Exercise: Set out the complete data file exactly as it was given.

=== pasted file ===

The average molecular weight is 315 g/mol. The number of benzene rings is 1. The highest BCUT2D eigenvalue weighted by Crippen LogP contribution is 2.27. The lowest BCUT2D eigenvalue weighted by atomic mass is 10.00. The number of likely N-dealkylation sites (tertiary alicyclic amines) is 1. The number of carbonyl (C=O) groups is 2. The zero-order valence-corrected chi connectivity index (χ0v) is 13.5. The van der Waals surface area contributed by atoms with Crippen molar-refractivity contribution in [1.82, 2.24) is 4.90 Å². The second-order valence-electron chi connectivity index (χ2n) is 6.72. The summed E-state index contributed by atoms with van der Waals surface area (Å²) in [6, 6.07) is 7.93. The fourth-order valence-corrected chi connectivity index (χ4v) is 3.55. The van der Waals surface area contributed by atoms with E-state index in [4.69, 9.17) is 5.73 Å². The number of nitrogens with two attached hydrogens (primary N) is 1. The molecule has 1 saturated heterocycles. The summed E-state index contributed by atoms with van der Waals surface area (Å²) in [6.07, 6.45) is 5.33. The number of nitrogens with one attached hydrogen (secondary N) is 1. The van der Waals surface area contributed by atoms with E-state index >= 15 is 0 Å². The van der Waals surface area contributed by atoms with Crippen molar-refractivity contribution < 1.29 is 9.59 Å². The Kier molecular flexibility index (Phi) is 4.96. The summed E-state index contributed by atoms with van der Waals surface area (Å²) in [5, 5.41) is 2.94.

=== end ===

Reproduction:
The average molecular weight is 315 g/mol. The number of benzene rings is 1. The highest BCUT2D eigenvalue weighted by Crippen LogP contribution is 2.27. The lowest BCUT2D eigenvalue weighted by atomic mass is 10.00. The number of likely N-dealkylation sites (tertiary alicyclic amines) is 1. The number of carbonyl (C=O) groups is 2. The zero-order valence-corrected chi connectivity index (χ0v) is 13.5. The van der Waals surface area contributed by atoms with Crippen molar-refractivity contribution in [1.82, 2.24) is 4.90 Å². The second-order valence-electron chi connectivity index (χ2n) is 6.72. The summed E-state index contributed by atoms with van der Waals surface area (Å²) in [6, 6.07) is 7.93. The fourth-order valence-corrected chi connectivity index (χ4v) is 3.55. The van der Waals surface area contributed by atoms with E-state index in [4.69, 9.17) is 5.73 Å². The number of nitrogens with two attached hydrogens (primary N) is 1. The molecule has 1 saturated heterocycles. The summed E-state index contributed by atoms with van der Waals surface area (Å²) in [6.07, 6.45) is 5.33. The number of nitrogens with one attached hydrogen (secondary N) is 1. The van der Waals surface area contributed by atoms with E-state index >= 15 is 0 Å². The van der Waals surface area contributed by atoms with Crippen molar-refractivity contribution < 1.29 is 9.59 Å². The Kier molecular flexibility index (Phi) is 4.96. The summed E-state index contributed by atoms with van der Waals surface area (Å²) in [5, 5.41) is 2.94.